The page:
Home Buying Mistakes: Learn Why You Might Regret Buying a Home with a Pool

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BEFORE YOU TAKE THE PLUNGE, LEARN WHY YOU MIGHT REGRET BUYING A HOME WITH A POOL 

It sure sounds inviting:  Warm days spent with family and friends around a cool pool glistening in the summer sun. Impromptu parties where you’re serving chips and dip in-between taking a refreshing dip. Working on your tan in the privacy of your own backyard without battling for beach blanket space. But beware:  Cons to owning a pool can outnumber the pros. Read on to find out about some of the biggest regrets homeowners with a pool might encounter. 

Safety Risks From End To End 

The statistics are sobering:  According to the Consumer Product Safety Commission (CPSC), nearly 300 children under the age of five drown in backyard swimming pools every year. Many localities require a safety barrier to be installed around a residential pool as a means of preventing accidental drownings. Diving boards pose an additional risk because of injuries that can occur if a diver hits the board, side of the pool, or the pool bottom. 

Increased Insurance Rates Could Spill Over Into Your Budget 

Homeowners with pools face the potential for pool-related injuries or even death; as a result, insurance providers often consider pools “attractive nuisances.” You might want to consider increasing the liability coverage offered through your homeowners insurance policy and purchasing an umbrella policy for additional coverage. 

Costs Can Run Deep For Routine Maintenance  

Routine — and, yes, expensive — maintenance is required when your pool is in use. Experts recommend weekly pool cleanings in addition to checking that the pH level is controlled and that the water is neither too high in acid or too alkaline. The average cost to maintain a standard 14 x 28 foot pool is $125 per week. Services can include skimming the water’s surface, brushing pool walls, filter cleaning, and vacuuming the pool floor.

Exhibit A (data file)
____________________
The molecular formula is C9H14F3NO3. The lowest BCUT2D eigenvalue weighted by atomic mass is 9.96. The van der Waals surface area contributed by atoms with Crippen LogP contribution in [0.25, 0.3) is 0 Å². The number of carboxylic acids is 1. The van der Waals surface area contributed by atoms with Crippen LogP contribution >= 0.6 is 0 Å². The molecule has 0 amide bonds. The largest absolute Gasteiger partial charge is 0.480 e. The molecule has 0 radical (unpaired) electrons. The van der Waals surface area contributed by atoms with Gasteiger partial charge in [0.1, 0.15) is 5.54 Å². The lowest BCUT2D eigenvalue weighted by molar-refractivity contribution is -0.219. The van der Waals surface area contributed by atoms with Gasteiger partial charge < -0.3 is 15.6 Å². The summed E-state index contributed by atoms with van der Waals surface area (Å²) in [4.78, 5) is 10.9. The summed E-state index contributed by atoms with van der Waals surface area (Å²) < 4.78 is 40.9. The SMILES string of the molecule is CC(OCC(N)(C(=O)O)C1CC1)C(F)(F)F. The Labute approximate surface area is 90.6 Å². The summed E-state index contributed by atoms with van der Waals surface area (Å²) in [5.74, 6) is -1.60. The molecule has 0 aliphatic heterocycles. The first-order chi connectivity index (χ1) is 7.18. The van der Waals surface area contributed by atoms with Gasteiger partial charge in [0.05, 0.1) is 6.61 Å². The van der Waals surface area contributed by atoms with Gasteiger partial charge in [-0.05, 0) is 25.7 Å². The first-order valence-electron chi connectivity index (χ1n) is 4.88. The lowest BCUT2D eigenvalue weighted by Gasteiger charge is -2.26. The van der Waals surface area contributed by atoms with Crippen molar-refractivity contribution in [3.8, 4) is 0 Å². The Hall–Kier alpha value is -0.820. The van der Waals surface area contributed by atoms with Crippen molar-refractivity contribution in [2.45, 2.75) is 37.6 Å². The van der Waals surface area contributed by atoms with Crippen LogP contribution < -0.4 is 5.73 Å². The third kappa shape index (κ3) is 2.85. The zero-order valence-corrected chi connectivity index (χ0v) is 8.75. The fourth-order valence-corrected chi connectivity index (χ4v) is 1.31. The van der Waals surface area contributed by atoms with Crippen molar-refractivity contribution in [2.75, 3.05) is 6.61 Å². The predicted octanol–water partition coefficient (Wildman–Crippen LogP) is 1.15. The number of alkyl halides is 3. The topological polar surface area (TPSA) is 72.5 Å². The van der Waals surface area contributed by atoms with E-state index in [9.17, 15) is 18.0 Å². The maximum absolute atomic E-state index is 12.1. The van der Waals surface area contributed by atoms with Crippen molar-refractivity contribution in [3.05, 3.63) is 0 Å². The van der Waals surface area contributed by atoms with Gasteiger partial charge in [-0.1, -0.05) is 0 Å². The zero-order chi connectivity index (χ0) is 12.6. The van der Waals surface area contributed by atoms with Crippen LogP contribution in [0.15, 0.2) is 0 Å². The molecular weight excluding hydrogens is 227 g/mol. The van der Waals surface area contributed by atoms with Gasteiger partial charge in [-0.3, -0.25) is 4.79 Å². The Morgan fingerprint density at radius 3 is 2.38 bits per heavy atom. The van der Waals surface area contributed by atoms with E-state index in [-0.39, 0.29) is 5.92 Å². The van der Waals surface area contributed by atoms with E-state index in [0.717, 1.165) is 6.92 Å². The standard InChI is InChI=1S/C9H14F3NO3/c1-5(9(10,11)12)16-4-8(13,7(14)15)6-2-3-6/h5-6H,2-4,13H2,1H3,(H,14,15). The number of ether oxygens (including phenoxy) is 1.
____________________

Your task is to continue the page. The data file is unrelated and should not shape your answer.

A Pool Can Cloud The Resale Value Of Your Home  

The National Association of Realtors® (NAR) states that homeowners with pools saw only a 48% return on investment at resale. Backyard swimming pools have the potential to scare off potential buyers who don’t want to take on the additional work and expense of maintaining a pool; according to the most recent NAR remodeling report, a pool is the least appealing outdoor feature to home buyers. 

The Kids May Grow Up And Move On But The Pool Costs Don’t Dip 

By the time kids hit high school age, hanging out by the family pool might start to seem less than cool; your backyard hangout could seem more like a desert than an oasis. Although your pool might be getting much less use the maintenance fees and related costs can continue to add up. Removing a pool is possible but it comes at a price:  Hiring a licensed engineer to permanently fill an average-size in-ground swimming pool can cost up to $5,000.  

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Sandra Murphy

Sandra Murphy

Holds a master's degree in professional writing and has more than 15 years of experience writing for national and international entities.

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